We can expect incumbent NDP MLAs Brian Mason, David Eggen, and Deron Bilous to be at the cabinet table. Other possible cabinet appointments could include Edmonton-Glenora MLA Sarah Hoffman (former Edmonton Public School Board chair), Calgary-Fort MLA Joe Ceci (former Calgary Alderman), Lethbridge-West MLA Shannon Phillips (policy analyst), Medicine Hat MLA Bob Wanner (former Public Services Commissioner for Medicine Hat), Edmonton-Whitemud MLA Bob Turner (Doctor), St. Albert MLA Marie Renaud (non-profit executive director), and Dunvegan-Central Peace-Notley MLA Margaret Mccuaig-Boyd (former Vice-President of Grande Prairie College), Calgary-Buffalo MLA Kathleen Ganley (labour lawyer), Athabasca-Sturgeon-Redwater MLA Colin Piquette (university instructor) and Calgary-Varsity MLA Stephanie McLean (criminal defence lawyer). And while their critics have focused on the perceived inexperience of new MLAs, we should not be surprised to see some of these unlikely politicians excel in their new roles.

There will be a lot of unknowns in Alberta politics in the coming months and years. This is not a bad thing. In most provinces it is completely normal. We live in a democracy and can expect, from time to time, that voters will decide it is someone else’s turn to govern.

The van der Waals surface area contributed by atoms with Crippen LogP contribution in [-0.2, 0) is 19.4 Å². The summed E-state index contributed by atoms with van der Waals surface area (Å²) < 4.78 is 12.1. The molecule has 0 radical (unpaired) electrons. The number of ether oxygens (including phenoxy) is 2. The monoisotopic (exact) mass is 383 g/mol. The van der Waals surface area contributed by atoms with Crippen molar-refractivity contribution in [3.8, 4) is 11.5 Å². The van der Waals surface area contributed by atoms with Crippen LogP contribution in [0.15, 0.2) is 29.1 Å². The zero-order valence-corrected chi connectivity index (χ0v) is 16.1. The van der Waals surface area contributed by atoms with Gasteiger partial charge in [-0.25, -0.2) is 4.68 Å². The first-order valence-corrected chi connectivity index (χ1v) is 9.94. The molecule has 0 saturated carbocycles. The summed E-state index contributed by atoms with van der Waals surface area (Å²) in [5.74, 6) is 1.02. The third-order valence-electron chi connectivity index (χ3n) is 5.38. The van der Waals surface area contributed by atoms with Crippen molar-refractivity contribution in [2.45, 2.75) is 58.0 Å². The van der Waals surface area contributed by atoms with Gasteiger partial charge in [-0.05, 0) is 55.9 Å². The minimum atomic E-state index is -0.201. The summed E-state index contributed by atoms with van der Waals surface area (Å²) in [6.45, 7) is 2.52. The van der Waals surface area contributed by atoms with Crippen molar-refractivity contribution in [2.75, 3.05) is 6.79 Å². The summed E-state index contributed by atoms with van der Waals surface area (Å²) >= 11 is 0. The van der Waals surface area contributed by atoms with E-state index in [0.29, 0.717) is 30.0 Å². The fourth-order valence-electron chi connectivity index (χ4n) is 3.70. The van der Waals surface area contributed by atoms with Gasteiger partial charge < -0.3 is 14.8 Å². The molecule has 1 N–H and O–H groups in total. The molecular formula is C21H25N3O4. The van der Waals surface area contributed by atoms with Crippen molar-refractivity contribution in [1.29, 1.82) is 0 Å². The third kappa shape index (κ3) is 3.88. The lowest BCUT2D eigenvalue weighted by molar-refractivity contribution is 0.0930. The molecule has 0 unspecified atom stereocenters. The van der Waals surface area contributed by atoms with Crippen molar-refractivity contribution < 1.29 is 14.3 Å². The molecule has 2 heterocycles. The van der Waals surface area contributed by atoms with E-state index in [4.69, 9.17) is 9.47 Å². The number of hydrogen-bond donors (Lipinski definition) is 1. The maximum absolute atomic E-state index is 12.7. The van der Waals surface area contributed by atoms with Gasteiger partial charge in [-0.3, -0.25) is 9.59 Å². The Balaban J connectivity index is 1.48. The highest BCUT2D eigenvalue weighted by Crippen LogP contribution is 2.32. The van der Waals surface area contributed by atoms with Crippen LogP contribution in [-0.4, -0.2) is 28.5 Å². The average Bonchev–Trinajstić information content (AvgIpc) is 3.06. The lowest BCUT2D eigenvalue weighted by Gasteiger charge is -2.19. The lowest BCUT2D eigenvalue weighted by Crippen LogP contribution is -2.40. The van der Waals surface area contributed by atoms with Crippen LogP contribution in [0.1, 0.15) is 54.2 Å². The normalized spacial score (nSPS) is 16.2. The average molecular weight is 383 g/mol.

Change is good. And while it still might be a while before it is easy to believe, Albertans sent a clear message on May 5 that they wanted a change in Edmonton, and they got it.


On Wednesday morning I joined Ryan Jespersen and Steven Dollansky on 630 CHED to talk about this week’s historic NDP election win in Alberta, the Wildrose resurgence and the collapse of the 43-year old PC dynasty.

21 thoughts on “It’s still hard to believe the NDP won Alberta’s election

  1. Jerrymacgp

    I am eagerly awaiting her decision on who will be Minister of Health. I’m sure many will predict “Dr Bob” will get the nod. But in parliamentary tradition, you don’t appoint experts in a field to the Ministry for that field; expertise is supposed to reside in a non-partisan civil service, prepared to advise and serve whatever government is elected, regardless of its political stripe, and the Minister is supposed to bring expertise on what the government, and the people who elected it, want that Ministry to do. That tradition has been much abused in recent years, but it has value. If Ms Notley were to ask my advice (which she won’t), I’d recommend she tap David Eggen, with his past experience with Friends of Medicare, to be Health Minister.

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  2. J